By contrast, the “color” of the white actors was rendered indistinguishable through facial makeup. This paper pays particular attention to the villain Scar, who is typically played by a white actor. Just as in the film on which the musical was based, Scar was the only lion who spoke with a British accent. He was depicted as a “white presence” with a stereotypical Shakespearean actor’s performance style and mannerisms. In his book The Great White Way(2014), Warren Hoffman has argued that the “white people” who appear in most Broadway musicals are positioned as a raceless norm that cannot engender racial problems. By using makeup to paint Scar, the “white presence,” brown, Taymor made it impossible for audiences to interpret Scar as a “white person.”
This paper refers to the three-layered structure assigned to The Lion King’s white actors—actor body, animal mask, and artificial color—as “the triple event.” In doing so, it demonstrates how skillfully obscuring the color of white actors can effectively force “color-blind casting.” By deliberately combining color-conscious casting for Black actors with forced color-blind casting for white actors, Taymor created a phenomenon that can reasonably be considered a form of “reverse racism,” as described by Anne Nicholson Weber in Upstaged: Making Theatre in the Media Age(2006) In disguising the color of white actors, the triple event became a pioneering staging method, serving to overturn the racial privilege of white actors.
President Donald Trump received considerable support from the traditionally Democratic states of Wisconsin, Michigan, and Pennsylvania. High support in these statues is why President Trump won the 2016 presidential election. In fact, Republican candidates have won the above three states in presidential elections as far back as the 1982 election when Ronald Reagan was a candidate. It’s clear that these traditionally Democratic states have supported democratic presidents in elections over the past 30 years.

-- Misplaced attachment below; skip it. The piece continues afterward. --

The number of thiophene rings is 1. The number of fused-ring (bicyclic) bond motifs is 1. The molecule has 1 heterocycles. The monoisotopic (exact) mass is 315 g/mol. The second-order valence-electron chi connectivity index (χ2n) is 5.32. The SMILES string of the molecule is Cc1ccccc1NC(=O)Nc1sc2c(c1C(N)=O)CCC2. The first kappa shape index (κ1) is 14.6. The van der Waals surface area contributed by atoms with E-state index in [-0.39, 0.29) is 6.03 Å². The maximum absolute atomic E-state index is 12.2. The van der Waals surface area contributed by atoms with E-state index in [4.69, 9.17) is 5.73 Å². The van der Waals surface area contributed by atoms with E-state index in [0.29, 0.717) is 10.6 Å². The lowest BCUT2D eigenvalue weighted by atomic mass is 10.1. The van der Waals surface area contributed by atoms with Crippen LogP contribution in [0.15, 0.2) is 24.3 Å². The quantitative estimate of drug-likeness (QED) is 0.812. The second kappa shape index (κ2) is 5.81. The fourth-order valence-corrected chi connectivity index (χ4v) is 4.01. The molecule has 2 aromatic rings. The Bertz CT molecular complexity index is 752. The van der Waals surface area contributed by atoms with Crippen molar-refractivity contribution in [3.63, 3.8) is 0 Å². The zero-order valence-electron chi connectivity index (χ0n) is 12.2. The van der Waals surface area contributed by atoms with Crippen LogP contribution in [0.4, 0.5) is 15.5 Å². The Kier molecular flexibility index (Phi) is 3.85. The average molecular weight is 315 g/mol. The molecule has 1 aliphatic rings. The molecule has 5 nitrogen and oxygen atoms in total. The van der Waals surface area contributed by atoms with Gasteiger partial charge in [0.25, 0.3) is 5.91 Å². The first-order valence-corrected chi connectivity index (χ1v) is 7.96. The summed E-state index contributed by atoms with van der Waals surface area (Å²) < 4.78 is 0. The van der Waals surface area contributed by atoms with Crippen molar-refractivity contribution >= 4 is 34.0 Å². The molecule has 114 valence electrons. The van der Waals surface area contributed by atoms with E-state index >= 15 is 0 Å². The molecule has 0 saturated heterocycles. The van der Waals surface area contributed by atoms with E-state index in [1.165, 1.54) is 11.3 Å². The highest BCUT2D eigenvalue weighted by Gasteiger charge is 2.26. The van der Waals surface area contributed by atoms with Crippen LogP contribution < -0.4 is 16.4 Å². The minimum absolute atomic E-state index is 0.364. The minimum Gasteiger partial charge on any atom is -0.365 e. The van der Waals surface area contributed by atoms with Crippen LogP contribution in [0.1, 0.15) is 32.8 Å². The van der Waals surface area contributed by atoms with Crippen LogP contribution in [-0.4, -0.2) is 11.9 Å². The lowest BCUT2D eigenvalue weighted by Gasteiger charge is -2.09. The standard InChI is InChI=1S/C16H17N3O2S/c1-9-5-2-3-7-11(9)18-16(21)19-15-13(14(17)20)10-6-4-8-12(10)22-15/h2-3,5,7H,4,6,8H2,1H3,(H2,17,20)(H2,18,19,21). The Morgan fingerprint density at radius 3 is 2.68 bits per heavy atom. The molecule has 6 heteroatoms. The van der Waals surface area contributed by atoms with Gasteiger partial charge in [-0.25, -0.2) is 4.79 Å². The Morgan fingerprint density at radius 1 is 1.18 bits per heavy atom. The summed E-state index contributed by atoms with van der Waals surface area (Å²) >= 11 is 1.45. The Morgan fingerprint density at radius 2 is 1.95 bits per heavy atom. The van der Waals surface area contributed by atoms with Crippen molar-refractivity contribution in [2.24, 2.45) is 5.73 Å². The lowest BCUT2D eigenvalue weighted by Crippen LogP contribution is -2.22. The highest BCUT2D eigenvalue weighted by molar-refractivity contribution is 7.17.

These Rust Belt states have traditionally been heavily influenced by labor unions. As a result, union members—who have traditionally supported the Democratic Party—have changed their behaviors. Commentators have pointed out that this was a decisive factor in the 2016 presidential election. In fact, in the Rust Belt region, including the three states above, union executives tended to support Democratic Party candidate Hillary Clinton. Union members and their families, however, tended to support Donald Trump. How can we explain the divergence in attitudes over Donald Trump between union leadership and union members? In other words, why did union members vote for Donald Trump, when union leaders advised them not to? Answering these questions is important not just for understanding the 2016 presidential election, but also for understanding the changes that have occurred in unions and the influence of these changes on American politics as anti-global actors since the 1990s. For this reason, this paper examines the division between union members and union leadership over support for President Trump by focusing on changes in the organizational structures of American labor unions since the 1990s.